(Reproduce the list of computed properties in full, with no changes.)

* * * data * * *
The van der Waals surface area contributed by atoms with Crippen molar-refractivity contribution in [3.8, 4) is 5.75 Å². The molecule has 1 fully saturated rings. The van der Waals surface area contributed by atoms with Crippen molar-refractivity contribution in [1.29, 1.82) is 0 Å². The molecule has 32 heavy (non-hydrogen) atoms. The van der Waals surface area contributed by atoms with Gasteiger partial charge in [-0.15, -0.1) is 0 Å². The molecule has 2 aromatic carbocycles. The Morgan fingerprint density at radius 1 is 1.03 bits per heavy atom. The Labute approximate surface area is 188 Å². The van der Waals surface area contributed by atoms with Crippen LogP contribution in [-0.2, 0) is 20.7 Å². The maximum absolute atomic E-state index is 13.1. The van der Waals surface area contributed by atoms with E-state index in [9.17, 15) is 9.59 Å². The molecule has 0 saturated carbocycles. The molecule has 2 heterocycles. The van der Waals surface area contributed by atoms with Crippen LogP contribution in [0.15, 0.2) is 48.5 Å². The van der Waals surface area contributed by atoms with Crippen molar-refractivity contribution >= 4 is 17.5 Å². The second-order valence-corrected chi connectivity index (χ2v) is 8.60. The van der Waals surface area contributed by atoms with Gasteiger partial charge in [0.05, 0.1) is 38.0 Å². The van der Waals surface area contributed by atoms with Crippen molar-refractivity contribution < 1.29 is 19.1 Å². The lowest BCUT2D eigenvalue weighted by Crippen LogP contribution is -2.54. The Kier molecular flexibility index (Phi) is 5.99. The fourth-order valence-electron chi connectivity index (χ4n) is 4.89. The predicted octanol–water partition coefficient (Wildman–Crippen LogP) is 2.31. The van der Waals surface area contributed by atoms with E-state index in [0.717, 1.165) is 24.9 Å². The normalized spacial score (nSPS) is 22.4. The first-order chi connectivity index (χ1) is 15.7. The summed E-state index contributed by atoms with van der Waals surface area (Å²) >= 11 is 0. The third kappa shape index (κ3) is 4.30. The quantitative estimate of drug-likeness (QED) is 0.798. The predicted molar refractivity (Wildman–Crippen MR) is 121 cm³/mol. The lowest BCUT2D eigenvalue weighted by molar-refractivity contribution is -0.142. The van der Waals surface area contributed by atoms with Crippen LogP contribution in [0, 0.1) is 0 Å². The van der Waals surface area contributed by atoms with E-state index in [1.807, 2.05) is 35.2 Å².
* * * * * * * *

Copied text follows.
The van der Waals surface area contributed by atoms with Crippen molar-refractivity contribution in [3.8, 4) is 5.75 Å². The molecule has 1 fully saturated rings. The van der Waals surface area contributed by atoms with Crippen molar-refractivity contribution in [1.29, 1.82) is 0 Å². The molecule has 32 heavy (non-hydrogen) atoms. The van der Waals surface area contributed by atoms with Gasteiger partial charge in [-0.15, -0.1) is 0 Å². The molecule has 2 aromatic carbocycles. The Morgan fingerprint density at radius 1 is 1.03 bits per heavy atom. The Labute approximate surface area is 188 Å². The van der Waals surface area contributed by atoms with Crippen LogP contribution in [-0.2, 0) is 20.7 Å². The maximum absolute atomic E-state index is 13.1. The van der Waals surface area contributed by atoms with E-state index in [9.17, 15) is 9.59 Å². The molecule has 0 saturated carbocycles. The molecule has 2 heterocycles. The van der Waals surface area contributed by atoms with Crippen LogP contribution in [0.15, 0.2) is 48.5 Å². The van der Waals surface area contributed by atoms with Crippen molar-refractivity contribution >= 4 is 17.5 Å². The second-order valence-corrected chi connectivity index (χ2v) is 8.60. The van der Waals surface area contributed by atoms with Gasteiger partial charge in [0.05, 0.1) is 38.0 Å². The van der Waals surface area contributed by atoms with Crippen molar-refractivity contribution < 1.29 is 19.1 Å². The lowest BCUT2D eigenvalue weighted by Crippen LogP contribution is -2.54. The Kier molecular flexibility index (Phi) is 5.99. The fourth-order valence-electron chi connectivity index (χ4n) is 4.89. The predicted octanol–water partition coefficient (Wildman–Crippen LogP) is 2.31. The van der Waals surface area contributed by atoms with E-state index in [0.717, 1.165) is 24.9 Å². The normalized spacial score (nSPS) is 22.4. The first-order chi connectivity index (χ1) is 15.7. The summed E-state index contributed by atoms with van der Waals surface area (Å²) >= 11 is 0. The third kappa shape index (κ3) is 4.30. The quantitative estimate of drug-likeness (QED) is 0.798. The predicted molar refractivity (Wildman–Crippen MR) is 121 cm³/mol. The lowest BCUT2D eigenvalue weighted by molar-refractivity contribution is -0.142. The van der Waals surface area contributed by atoms with Crippen LogP contribution in [0, 0.1) is 0 Å². The van der Waals surface area contributed by atoms with E-state index in [1.807, 2.05) is 35.2 Å².